Consider the following data points: $1, 1, 2, 3, 4$

I understand that... the average is the total of the numbers divided by the count of numbers in the set, the median is the central value based on location in the set, the mode is the value occurring most often in the set, and the midrange is highest and lowest values divided by $2$.

Is there a name for the calculation of the average based on the unique values found in the set? So... $\frac{1 + 2 + 3 + 4}{4} = 2.5$? And is there a use for it?

Pardon a possibly elementary question, I'm a programmer but I'm not exactly a math-oriented person, and this has been bugging me recently.

  • $\begingroup$ Thanks for taking the time to answer. I selected the answer that I understood and generated some interesting comments. This topic came up when I was basically trying to sort what is a "typical" book for the publishing company I work at: page count, chapter count, art count, budget, and the like. But I also thought of it for a music application I'm working on doing just some odd "what happens if we do this?" kind of math (and I wonder if there is a name for that as well). I just didn't know if there was a name or purpose to something like this type of average. Thanks again for taking the time $\endgroup$ – Philip Regan Sep 1 '10 at 0:04

From a practical viewpoint, I wouldn't think so. For that example $ (1, 1, 2, 3, 4) $ your procedure gives $ 2.5 $. If the data points had instead been $ (1, 1.01, 2, 3, 4) $, however, the result would jump to about $ 2.2 $. The most common useful properties would seem to depend continuously upon the data, however.

Since I don't know the application for which you're using that kind of average, though, it may well turn out to be helpful. In this case, I'd recommend simply spelling it out as you did here.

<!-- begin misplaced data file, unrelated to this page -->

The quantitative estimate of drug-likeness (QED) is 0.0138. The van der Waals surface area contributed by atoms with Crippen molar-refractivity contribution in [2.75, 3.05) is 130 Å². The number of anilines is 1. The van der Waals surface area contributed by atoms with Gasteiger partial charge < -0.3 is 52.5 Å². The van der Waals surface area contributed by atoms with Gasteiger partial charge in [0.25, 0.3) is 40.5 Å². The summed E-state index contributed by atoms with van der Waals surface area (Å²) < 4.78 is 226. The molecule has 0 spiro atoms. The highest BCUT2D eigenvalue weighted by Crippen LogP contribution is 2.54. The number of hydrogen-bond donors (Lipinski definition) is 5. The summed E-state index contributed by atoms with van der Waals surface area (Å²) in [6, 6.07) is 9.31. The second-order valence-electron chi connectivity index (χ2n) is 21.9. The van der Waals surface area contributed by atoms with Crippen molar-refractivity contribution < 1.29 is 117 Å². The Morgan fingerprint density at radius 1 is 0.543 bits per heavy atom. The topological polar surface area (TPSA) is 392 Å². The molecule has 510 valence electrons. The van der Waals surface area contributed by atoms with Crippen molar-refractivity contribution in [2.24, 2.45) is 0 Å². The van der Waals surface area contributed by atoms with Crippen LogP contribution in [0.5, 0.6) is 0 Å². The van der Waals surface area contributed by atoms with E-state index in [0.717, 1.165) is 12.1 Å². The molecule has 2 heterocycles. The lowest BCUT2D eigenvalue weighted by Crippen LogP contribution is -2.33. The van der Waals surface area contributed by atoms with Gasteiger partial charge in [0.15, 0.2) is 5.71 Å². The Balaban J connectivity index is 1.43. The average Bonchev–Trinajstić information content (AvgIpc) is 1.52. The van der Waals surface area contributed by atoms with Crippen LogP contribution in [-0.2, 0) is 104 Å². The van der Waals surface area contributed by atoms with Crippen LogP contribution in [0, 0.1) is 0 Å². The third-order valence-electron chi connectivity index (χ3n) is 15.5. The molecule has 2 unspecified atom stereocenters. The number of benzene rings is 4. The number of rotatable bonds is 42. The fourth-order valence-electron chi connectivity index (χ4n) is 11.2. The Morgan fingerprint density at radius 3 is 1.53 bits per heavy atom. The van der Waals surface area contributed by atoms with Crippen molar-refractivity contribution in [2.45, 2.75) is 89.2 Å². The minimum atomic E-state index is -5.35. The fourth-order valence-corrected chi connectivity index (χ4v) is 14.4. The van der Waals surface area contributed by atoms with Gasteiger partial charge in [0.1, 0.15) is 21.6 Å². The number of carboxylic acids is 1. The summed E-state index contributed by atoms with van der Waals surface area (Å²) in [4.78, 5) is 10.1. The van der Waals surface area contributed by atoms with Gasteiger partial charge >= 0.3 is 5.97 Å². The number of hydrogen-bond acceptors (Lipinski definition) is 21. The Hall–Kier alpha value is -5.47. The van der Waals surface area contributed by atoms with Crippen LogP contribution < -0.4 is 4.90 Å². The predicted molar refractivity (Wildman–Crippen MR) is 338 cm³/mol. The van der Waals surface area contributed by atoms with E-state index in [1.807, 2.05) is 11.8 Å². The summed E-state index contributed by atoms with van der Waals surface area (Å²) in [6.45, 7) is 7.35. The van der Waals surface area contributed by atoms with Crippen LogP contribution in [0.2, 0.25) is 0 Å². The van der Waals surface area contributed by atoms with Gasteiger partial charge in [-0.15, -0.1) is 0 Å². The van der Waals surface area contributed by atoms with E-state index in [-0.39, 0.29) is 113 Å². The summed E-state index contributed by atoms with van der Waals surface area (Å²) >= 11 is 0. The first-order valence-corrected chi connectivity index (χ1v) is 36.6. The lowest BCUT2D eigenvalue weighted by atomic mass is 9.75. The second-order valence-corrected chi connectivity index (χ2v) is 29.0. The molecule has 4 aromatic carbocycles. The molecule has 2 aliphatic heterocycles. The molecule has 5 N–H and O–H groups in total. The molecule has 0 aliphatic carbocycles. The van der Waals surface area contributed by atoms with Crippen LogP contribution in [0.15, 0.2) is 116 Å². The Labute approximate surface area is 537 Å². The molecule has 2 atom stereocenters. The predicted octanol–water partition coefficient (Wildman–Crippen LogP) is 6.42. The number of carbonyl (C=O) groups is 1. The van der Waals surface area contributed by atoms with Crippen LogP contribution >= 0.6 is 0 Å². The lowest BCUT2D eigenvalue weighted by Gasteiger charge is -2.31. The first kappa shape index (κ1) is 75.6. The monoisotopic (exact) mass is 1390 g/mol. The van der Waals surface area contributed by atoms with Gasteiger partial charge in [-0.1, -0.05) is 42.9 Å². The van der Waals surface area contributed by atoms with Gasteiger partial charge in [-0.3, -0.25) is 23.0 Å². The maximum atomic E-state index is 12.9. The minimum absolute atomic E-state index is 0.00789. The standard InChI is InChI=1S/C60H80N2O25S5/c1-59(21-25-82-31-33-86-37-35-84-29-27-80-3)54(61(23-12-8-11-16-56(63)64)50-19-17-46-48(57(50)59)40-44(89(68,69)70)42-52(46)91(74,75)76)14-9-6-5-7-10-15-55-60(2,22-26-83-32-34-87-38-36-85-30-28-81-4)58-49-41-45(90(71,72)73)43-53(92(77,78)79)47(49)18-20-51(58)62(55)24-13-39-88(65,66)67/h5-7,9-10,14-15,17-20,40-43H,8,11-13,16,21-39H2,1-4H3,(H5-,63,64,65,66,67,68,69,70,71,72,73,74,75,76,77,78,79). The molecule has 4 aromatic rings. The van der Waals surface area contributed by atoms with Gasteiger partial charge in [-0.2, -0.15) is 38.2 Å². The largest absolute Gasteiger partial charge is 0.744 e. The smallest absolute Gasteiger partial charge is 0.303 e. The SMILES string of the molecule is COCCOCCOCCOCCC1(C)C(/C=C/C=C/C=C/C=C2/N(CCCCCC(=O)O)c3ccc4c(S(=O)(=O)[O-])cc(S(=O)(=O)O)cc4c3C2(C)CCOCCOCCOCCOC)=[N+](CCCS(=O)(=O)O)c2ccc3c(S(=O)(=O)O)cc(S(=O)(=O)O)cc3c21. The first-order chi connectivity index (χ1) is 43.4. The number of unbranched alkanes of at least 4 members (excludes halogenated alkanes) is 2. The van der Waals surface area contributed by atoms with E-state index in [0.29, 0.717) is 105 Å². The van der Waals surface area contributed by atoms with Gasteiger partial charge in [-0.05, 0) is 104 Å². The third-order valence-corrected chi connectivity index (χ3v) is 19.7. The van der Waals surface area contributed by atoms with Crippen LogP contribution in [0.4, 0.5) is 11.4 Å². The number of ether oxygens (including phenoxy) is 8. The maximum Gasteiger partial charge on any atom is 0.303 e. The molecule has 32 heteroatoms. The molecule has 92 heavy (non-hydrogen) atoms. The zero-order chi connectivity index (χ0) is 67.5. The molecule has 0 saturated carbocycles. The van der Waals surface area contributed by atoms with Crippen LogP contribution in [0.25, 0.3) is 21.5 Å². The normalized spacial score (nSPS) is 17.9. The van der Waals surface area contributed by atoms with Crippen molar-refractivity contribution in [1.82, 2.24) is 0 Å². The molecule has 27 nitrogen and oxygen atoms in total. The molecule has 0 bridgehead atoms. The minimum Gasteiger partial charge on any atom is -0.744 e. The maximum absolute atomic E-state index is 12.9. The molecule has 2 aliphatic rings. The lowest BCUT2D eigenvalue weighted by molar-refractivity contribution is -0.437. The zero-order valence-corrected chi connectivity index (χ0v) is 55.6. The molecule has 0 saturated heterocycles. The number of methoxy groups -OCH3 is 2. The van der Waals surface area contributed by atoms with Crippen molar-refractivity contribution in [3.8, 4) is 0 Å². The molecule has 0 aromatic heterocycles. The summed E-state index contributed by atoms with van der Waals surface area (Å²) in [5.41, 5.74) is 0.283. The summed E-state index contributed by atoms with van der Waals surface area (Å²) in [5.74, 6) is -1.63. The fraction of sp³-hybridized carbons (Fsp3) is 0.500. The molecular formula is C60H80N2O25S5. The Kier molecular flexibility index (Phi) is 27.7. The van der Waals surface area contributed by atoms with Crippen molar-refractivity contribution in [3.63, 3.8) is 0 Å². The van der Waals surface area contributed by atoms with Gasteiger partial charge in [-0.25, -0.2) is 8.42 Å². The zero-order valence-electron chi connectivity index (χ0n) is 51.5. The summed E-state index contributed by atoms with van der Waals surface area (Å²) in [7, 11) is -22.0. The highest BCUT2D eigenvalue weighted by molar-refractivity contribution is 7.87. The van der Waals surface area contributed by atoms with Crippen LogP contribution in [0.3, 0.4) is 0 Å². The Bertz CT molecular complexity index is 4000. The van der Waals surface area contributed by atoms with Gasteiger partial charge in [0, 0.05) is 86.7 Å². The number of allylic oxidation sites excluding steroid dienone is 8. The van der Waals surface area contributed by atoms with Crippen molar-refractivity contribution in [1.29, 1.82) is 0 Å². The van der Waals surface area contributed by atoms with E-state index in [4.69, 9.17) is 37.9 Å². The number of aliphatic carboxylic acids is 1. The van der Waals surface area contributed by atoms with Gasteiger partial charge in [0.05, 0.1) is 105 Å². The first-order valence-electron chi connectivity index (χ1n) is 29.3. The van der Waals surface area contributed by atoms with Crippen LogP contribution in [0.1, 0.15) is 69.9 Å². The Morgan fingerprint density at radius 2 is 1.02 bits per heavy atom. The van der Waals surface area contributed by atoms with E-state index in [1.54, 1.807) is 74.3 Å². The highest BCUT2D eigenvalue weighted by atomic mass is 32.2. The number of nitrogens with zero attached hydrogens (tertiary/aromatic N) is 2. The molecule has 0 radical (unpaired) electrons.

• $\begingroup$ indeed such an average should at least be defined for discrete data, I fear. $\endgroup$ – mau Aug 31 '10 at 8:21
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    $\begingroup$ One amusing possibility is that the dataset represents a random sample (with replacement) from an urn known to contain finitely many distinct values. An average like the one proposed here is likely to be a better estimator of the population average than the usual average. (It's definitely a better estimator in some cases where the number of distinct values in the population is known.) $\endgroup$ – whuber Aug 31 '10 at 17:37

You could conceive of your result as being a weighted average. In a batch of data consisting of $n_i \ge 1$ instances of $x_i$, $1 \le i \le n$, your average is

$$ \frac{ \sum_{i=1}^{n} x_i}{n} = \frac{ \sum_{i=1}^{n} \left(\frac {1}{n_i} n_i x_i \right) }{n} = \frac{ \sum_{i=1}^{n} \sum_{j=1}^{n_j} \left( \frac {1}{n_i} x_i \right) }{ \sum_{i=1}^{n} \sum_{j=1}^{n_j} \frac {1}{n_i}}$$

exhibiting the weights as $1/n_i$.


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